-
Work dries quickly
-
Short on vibrant hues

Like getting a bargain? Then you'll love these watercolour pencils from Derwent, as they're a little cheaper than most on this list. but they still perform well in terms of usability and finished looks. 

These hexagon-barrelled pencils, made from natural wood and quality water-soluble pigments, are nice to hold, and easy to sharpen. With a 3.4mm lead, the soft wax blends and dissolves easily in water, making them a great choice for mixing colours. 

You won't be short of colours to mix, either, unless you're seeking very vibrant hues, which aren't included in these sets. Also note that these colours dry quite quickly, so depending on how fast you work, you may have to keep applying fresh colour and water as you go. These pencils are sold in sets of 12, 24, 36, 48 and 72. 

Product shot of some of the best watercolour pencils, from Derwent

06. Derwent Inktense Permanent Watercolour Pencils

The best watercolour pencils for intense colour

Specifications

Lead: 4mm
Available sets: 12, 24, 36, 48, 72
Extras: None

Reasons to buy

+
Intense colours 
+
Suitable for layering
+
Good value

Reasons to avoid

-
No good for using dry

If you really want your work to stand out, Derwent Inktense Permanent Watercolour pencils can help you create the kind of vivid colours that will really grab people's attention. These pencils are often confused with Derwent Watercolour pencils (number 5 on our list), given their similar names. But they're actually quite different.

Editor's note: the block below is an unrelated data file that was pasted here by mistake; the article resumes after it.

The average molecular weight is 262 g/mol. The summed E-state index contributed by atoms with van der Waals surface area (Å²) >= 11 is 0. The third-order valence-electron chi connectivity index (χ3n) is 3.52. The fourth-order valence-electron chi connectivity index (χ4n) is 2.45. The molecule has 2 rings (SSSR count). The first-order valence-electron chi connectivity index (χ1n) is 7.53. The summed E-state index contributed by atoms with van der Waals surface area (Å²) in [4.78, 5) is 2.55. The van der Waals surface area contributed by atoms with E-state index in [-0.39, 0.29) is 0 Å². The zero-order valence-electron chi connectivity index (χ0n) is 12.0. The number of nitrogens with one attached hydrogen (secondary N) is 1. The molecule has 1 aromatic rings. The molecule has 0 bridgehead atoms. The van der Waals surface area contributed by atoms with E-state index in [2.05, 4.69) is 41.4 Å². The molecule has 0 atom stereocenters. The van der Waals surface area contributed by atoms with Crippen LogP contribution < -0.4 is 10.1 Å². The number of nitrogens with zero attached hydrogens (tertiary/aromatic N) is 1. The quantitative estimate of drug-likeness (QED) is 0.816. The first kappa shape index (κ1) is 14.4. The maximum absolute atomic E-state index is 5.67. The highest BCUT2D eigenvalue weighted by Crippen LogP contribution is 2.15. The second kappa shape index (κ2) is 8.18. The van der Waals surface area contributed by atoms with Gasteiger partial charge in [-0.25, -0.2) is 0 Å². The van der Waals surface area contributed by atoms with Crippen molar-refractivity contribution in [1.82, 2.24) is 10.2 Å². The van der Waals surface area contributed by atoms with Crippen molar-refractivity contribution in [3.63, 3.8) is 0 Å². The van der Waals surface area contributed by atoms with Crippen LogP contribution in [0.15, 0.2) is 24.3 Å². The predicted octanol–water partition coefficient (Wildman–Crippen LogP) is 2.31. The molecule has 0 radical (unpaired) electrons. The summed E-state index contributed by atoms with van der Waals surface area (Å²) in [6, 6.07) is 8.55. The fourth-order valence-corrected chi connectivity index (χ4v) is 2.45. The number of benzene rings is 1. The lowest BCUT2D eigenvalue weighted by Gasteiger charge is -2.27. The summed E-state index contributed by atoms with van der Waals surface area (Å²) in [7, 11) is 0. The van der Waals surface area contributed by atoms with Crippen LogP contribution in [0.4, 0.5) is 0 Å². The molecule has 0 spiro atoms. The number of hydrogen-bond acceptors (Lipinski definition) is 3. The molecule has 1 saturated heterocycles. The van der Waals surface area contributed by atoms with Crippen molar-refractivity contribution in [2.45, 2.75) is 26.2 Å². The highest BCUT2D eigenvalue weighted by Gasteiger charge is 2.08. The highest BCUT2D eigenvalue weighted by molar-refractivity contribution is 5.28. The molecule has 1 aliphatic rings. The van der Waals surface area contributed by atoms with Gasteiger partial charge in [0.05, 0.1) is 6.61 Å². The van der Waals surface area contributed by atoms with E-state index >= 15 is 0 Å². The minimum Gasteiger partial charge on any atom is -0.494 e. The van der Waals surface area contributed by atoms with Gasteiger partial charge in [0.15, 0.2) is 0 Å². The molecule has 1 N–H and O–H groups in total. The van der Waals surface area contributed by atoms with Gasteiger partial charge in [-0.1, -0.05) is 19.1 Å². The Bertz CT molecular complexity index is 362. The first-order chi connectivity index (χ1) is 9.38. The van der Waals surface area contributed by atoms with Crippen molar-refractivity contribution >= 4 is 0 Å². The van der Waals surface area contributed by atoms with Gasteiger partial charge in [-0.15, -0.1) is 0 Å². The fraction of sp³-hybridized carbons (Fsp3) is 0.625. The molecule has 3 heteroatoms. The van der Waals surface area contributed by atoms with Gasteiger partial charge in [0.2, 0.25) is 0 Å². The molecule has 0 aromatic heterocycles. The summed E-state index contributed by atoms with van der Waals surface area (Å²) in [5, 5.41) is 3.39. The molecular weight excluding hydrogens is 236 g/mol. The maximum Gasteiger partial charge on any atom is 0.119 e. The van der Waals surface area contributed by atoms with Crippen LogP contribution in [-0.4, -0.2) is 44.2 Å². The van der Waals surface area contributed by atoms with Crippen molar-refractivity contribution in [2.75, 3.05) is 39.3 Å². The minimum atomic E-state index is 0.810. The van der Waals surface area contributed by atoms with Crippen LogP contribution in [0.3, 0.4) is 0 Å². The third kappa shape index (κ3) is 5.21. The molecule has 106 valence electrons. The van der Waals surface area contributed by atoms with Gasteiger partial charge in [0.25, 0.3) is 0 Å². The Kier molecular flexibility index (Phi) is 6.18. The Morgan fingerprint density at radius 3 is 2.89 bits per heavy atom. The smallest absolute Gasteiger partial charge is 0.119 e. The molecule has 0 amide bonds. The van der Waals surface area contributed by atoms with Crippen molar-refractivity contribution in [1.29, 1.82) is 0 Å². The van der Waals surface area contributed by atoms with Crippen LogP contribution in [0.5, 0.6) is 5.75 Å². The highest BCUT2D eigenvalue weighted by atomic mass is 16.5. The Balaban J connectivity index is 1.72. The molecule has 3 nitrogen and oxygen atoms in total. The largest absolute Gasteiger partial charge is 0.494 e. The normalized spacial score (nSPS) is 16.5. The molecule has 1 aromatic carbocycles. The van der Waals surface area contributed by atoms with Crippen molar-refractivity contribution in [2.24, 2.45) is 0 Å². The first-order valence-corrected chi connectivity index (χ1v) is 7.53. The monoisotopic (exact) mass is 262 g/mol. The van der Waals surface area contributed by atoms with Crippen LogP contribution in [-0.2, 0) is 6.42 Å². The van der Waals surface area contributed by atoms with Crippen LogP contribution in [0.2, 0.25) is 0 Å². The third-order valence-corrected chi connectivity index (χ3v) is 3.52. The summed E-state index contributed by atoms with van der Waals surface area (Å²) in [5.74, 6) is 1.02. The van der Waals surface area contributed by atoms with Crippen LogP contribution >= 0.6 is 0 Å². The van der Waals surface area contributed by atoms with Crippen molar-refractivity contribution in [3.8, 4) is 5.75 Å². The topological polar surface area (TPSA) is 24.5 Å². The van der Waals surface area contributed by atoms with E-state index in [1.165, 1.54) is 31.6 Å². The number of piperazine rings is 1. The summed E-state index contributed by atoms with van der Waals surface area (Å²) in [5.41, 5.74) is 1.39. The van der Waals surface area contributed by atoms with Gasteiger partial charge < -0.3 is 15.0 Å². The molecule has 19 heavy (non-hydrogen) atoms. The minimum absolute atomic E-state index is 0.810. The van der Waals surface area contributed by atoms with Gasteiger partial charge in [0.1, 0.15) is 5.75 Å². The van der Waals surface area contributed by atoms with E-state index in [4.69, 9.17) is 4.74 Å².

With the previously mentioned Derwent Watercolour pencils, once layers have dried, they can be re-worked by adding water on top. With these Inktense pencils, however, once your layer has dried, it's permanent. And that means more colour can be added on top without affecting the layer underneath. 

The colours also differ between the two sets. The Derwent Watercolour pencils have more subtle, muted colours, while these Inktense pencils produce a vivid, ink-like colour when combined with water and really leap off the page. They work well on fabric, too. 

However, note that when the Inktense pencils are used dry, they're rather dull and uninspiring, so there's a compromise to be made there. These round-barrelled pencils come with a 4mm lead and are available in sets of 12, 24, 36, 48 and 72.

Product shot of some of the best watercolour pencils, from Caran d’Ache

07. Caran D'ache Prismalo Aquarelle Watercolour Pencils

The best watercolour pencils for adding small details

Specifications

Lead: 3mm
Available sets: 12, 18, 30, 40, 80
Extras: None

Reasons to buy

+
Lead can be sharpened to a fine point
+
Colours mix beautifully
+
Great to hold

Reasons to avoid

-
May be overkill for hobbyists

If you're seeking to create incorporate intricate details to your artwork, we recommend Caran d’Ache's Prismalo Aquarelle watercolour pencils. That's because they have small 3mm leads that can be sharpened to a fine point, making them ideal for drawing fine and precise marks. 

Made in Switzerland, these are premium pencils, in terms of both price and quality. Their hexagonal barrels are lovely to hold and use, and the vivid colours are easy to control, mixing beautifully with water on the page.

If you're an experienced artist who wants to see whether a top-end pencil might make a difference, particularly when working on intricate designs, we'd recommend giving them a try. They're available in sets of 12, 30, 40, and 80.